From above (top right), you can clearly see to the bottom of the 8-foot-deep swimming pond. We terraced the hillside with native boulders found on site, allowing us to construct a waterfall that appears to come out of the hillside naturally.

Large, flat, natural boulders that overhang the water’s surface can provide a great spot to jump the rocks, go all in and show off that cannonball you’ve been perfecting.

Ever hear of a swim tunnel? They’re not just for kids anymore. The feeling of swimming through a tunnel underwater is the ultimate in backyard adventure. Using sturdy, large-diameter culvert pipe, we create a tunnel that is completely disguised by rock work. Swim into the hidden entrance and surface again in a completely different part of the pond.

Or, if you prefer wading over splashing, add a beach area. These shallow transitions are a great place for kids to play, bringing the sandy beach experience right into the backyard.

Consider adding underwater furniture — what a concept! Sun decks, love seats and floating tables are just a few of the cool pieces that can be incorporated into the design to cater to human use without detracting from the natural appearance of the feature. After all, we are social creatures. When we hang out in the pool, it’s no different. Creating mini sub-surface patio areas on the shelves of the recreation pond that use the same materials as those surrounding the feature can provide natural spots for people to gather while in the water.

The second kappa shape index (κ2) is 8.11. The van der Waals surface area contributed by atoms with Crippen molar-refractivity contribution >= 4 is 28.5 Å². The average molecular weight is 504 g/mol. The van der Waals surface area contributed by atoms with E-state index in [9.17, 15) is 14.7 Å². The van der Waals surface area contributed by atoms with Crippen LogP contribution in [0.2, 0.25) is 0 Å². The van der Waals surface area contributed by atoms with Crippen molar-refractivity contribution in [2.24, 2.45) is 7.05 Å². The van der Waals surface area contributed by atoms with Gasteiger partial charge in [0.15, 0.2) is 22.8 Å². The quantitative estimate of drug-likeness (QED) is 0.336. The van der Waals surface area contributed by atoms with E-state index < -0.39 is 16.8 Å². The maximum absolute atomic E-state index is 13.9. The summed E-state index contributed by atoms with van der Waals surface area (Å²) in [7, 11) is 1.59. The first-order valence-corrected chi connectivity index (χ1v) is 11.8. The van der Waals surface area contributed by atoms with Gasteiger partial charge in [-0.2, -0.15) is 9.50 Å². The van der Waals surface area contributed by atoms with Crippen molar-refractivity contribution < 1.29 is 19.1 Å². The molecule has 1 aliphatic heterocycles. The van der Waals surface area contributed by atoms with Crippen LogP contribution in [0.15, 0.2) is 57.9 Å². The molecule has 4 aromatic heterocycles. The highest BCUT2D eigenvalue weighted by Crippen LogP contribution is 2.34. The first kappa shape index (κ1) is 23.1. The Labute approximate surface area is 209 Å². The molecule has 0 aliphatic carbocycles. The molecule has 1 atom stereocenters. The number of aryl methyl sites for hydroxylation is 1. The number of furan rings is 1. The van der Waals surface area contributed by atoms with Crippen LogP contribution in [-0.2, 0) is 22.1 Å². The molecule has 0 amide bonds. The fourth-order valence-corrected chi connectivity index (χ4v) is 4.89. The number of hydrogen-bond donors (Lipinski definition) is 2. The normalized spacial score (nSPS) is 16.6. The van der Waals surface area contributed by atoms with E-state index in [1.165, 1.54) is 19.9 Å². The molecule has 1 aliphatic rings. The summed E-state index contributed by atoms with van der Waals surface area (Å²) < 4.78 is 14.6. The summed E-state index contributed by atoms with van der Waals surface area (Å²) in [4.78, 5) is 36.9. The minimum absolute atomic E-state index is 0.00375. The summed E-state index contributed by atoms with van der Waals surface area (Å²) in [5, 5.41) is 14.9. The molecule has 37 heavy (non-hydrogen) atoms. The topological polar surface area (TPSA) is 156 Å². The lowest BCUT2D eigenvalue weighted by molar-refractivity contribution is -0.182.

Finally, install underwater lighting to experience snorkeling in your recreation pond. Rediscover all the subsurface nooks and crannies as beams of light interact with water lily plantings and the glimmering koi that emerge from the darkness and cross through these beams of subtle light.

A Pool for All Seasons

Swimming pools are sanctuary spaces, without a doubt; however, they do need regular maintenance to keep them looking clean and regular treatments of chemical additives to keep them clear. However, the biggest downside to most poolscaped backyards is their limited use. Swimming pools in most parts of the country can only be used for a few months out of the year. Outside this brief summer window, the pool just sits there. Maybe it’s covered, or maybe it’s just gathering leaves and debris until next season. Most poolscapes act as an eyesore or a not-so-subtle reminder of work to come for most of the year.

From above (top right), you can clearly see to the bottom of the 8-foot-deep swimming pond. We terraced the hillside with native boulders found on site, allowing us to construct a waterfall that appears to come out of the hillside naturally.

Recreation ponds are a stunning sight in every season, 365 days a year. They provide a connection with nature and a focal point for any backyard oasis. Swimming pools only live up to their potential while you are swimming in them, while recreation ponds can be enjoyed from outside the water year-round.

As staycations become more popular and our desire to be connected with nature increases, recreation ponds are providing many of us with the solutions we have been searching for. With all the benefits that a recreation pond can add to your lifestyle, and knowing that the installation costs are similar to those of constructing a conventional swimming pool, one can only wonder what the backyard landscape in America may look like in the next 50 years!

Aqua UV